• Yersnia or Salmonella
  • Forcibly enter without cytoskeletal rearrangements
    • Campylobacter jejuni, Klebsiella pneumoniae
  • Penetrate through cell junctions
    • Haemophilus influenzae or Spirochaetes


What factors inhibit pathological bacterial colonisation of the skin?

  • Dry conditions
  • Acidic pH (5.5)
  • Regular loss of outer layer - shedding
  • Antimicrobial substances such as FAs and lysozyme
  • SALT
  • Commensal bacteria already living there.


What bacterial factors aid the colonisation of the skin and mucous membranes in humans?

  • Adhesins
  • Motility
  • Secretion of mucin degrading enzymes
  • Ability to rapidly react to change in environment
  • Host in poor condition


What bacteria are injected into a host through an anthropod, such as a tick or flea?

  • Borrelia burgdorferi --> Lyme disease
  • Yersinia pestis --> plague
  • Francisella tularaemia --> tularaemia
  • Rickettsia typhi --> typhus


Which bacteria use their S-layer in cell binding?

  • Aeromonas salmonicidia
  • Lactobacillus acidophilus


What factors do the mucous membranes contain that make it difficult for bacteria to colonise?

  • Mucin production and clearance
  • Antimicrobial substances; lysozyme, lactoferrin and anti-microbial peptides
  • Secretory IgA
  • Regular turnover of outer layer
  • MALT
  • Commensals already growing.


How do NSAIDs and aspirin reduce fever?

They inhibit the release of PGE2.


What bacteria are capable to breaching the epithelium of humans and cause disseminated disease?

  • Salmonella typhi --> typhoid fever
  • Neisseria menengiditis --> meningitis
  • Shigella dysenteriae --> dysentery
  • Treponema pallidum --> syphillis
  • Mycobacterium tuberculosis --> tuberculosis
  • Listeria monocytogenes --> listeriosis


Name some exogenous pyrogens.

  • Lipopolysaccharide (LPS)
  • Peptidoglycan
  • Muramyldipeptides


What bacteria have a polysaccharide capsule?

  • Haemophilus influenzae
  • Neisseria meningiditis


What acute phase proteins are released by the liver in reponse cytokines IL-6, IL-1 and TNF-α?

  • C-reactive protein
  • Complement factor
  • Serum amyloid A
  • Fibrinogen


How do the pyrogens alter the setpoint of the hypothalamus?

  • They bind to the receptors in the preoptic area of the anterior hypothalamus and induce the production of PGE2 via the COX-2 enzyme
  • The PGE2 increases the levels of cAMP, altering the responsiveness of the neurones
  • This then increases the thermoregulatory setpoint


Where are the 3 sites of post-epithelial invasion?

  1. Circulatory system
  2. Phagocytes
  3. Digest through tissues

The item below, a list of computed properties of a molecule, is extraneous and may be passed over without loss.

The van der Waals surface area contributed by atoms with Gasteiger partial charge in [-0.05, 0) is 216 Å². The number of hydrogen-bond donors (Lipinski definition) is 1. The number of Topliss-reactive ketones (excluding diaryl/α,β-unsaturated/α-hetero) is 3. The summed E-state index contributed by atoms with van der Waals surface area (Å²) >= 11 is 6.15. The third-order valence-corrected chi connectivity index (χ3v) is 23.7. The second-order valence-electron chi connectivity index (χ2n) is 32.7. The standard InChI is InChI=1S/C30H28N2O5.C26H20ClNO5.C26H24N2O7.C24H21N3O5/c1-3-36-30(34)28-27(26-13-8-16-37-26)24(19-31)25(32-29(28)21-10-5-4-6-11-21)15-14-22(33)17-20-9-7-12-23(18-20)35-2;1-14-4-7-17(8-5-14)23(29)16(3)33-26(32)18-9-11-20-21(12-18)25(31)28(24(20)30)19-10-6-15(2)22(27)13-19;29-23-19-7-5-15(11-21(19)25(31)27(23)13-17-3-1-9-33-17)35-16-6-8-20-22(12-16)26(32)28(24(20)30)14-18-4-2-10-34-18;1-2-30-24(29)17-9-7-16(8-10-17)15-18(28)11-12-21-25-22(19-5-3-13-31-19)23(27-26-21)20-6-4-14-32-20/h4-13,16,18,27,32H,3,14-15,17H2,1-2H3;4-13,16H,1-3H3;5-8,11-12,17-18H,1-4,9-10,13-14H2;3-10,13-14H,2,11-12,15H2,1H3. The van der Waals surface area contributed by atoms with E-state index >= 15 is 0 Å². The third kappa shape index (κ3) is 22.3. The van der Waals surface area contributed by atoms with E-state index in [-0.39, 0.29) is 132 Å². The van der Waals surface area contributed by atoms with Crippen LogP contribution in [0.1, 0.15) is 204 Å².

Where does Bordetella pertussis preferentially adhere to?

The laryngeal epithelia


Which bacteria can use fibrils to bind to host cells?

  • Haemophilus influenzae
  • Streptococcus sanguis


How much does fever increase the basal metabolic rate?

1oC increase  = 13% increase in BMR


Which bacteria use fimbriae in cell binding?

  • E. coli
  • Salmonella typhi serovar Typhimurium
  • Vibrio cholerae
  • Bordetella pertussis
  • Actinomyces spp.


Which division of the ANS is inhibited due to an increase in body temperature?

The sympathetic nervous system; leading to vasodilation of cutaneous vessels and stimulation of sweat glands.


What bacteria binds to cells using its flagella?

Psuedomonas aeruginosa


What is the main antipyretic factor?



What are the 4 types of flagella arrangement?

  1. Monotrichious - single unipolar
  2. Amphitrichious - single bipolar
  3. Lophotrichious - multiple polar
  4. Peritrichious - multiple all over cell


Where does Streptococcus parasanguis adhere to?

Salivary proteins


Which bacteria take advantage of behaviours to transmit between hosts?

  • Bordetella pertussis
  • Treponema pallidum


Where are the heat sensors located in the brain?

In the preoptic area of the anterior hypothalamus


Which bacteria bind to cells using their cell walls?

  • Streptococcus pyogenes
  • Staphylococcus aureus


What bacteria can erode through the tooth and cause systemic infection?

  • Streptococcus mutans --> caries (tooth decay)
  • Streptococcus sobrinus --> caries
  • Lactobacillus spp. --> caries
  • Actinomyces spp. --> caries


Which bacteria use their capsule in cell binding?

  • Klebsiella pneumoniae
  • Staphylococcus epidermidis
  • Streptococcus pyogenes
  • Bacteriodes fragilis